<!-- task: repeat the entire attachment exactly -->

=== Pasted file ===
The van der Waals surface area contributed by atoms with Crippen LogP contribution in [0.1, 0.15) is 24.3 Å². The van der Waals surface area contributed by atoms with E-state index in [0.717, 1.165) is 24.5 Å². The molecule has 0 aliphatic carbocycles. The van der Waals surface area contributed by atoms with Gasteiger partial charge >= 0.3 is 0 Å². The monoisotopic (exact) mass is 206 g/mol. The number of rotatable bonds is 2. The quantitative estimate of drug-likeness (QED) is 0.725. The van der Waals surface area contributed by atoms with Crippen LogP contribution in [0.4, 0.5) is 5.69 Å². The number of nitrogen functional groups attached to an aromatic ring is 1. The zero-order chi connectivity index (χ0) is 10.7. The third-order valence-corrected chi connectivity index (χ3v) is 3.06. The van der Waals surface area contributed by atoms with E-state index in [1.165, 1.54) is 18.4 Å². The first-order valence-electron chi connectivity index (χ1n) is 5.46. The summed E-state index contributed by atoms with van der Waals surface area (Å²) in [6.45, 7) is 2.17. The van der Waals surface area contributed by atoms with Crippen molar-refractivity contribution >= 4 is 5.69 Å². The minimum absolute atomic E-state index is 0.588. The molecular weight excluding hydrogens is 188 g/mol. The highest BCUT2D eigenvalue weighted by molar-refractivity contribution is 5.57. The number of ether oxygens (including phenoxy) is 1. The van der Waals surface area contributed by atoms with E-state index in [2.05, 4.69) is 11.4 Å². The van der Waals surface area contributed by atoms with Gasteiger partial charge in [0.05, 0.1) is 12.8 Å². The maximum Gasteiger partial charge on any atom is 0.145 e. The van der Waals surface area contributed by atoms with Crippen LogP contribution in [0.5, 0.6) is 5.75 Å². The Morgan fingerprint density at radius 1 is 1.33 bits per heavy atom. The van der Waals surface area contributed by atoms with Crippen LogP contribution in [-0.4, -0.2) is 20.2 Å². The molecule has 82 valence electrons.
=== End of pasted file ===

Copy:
The van der Waals surface area contributed by atoms with Crippen LogP contribution in [0.1, 0.15) is 24.3 Å². The van der Waals surface area contributed by atoms with E-state index in [0.717, 1.165) is 24.5 Å². The molecule has 0 aliphatic carbocycles. The van der Waals surface area contributed by atoms with Gasteiger partial charge >= 0.3 is 0 Å². The monoisotopic (exact) mass is 206 g/mol. The number of rotatable bonds is 2. The quantitative estimate of drug-likeness (QED) is 0.725. The van der Waals surface area contributed by atoms with Crippen LogP contribution in [0.4, 0.5) is 5.69 Å². The number of nitrogen functional groups attached to an aromatic ring is 1. The zero-order chi connectivity index (χ0) is 10.7. The third-order valence-corrected chi connectivity index (χ3v) is 3.06. The van der Waals surface area contributed by atoms with E-state index in [1.165, 1.54) is 18.4 Å². The first-order valence-electron chi connectivity index (χ1n) is 5.46. The summed E-state index contributed by atoms with van der Waals surface area (Å²) in [6.45, 7) is 2.17. The van der Waals surface area contributed by atoms with Crippen molar-refractivity contribution >= 4 is 5.69 Å². The minimum absolute atomic E-state index is 0.588. The molecular weight excluding hydrogens is 188 g/mol. The highest BCUT2D eigenvalue weighted by molar-refractivity contribution is 5.57. The number of ether oxygens (including phenoxy) is 1. The van der Waals surface area contributed by atoms with E-state index in [2.05, 4.69) is 11.4 Å². The van der Waals surface area contributed by atoms with Gasteiger partial charge in [0.05, 0.1) is 12.8 Å². The maximum Gasteiger partial charge on any atom is 0.145 e. The van der Waals surface area contributed by atoms with Crippen LogP contribution in [0.5, 0.6) is 5.75 Å². The Morgan fingerprint density at radius 1 is 1.33 bits per heavy atom. The van der Waals surface area contributed by atoms with Crippen LogP contribution in [-0.4, -0.2) is 20.2 Å². The molecule has 82 valence electrons.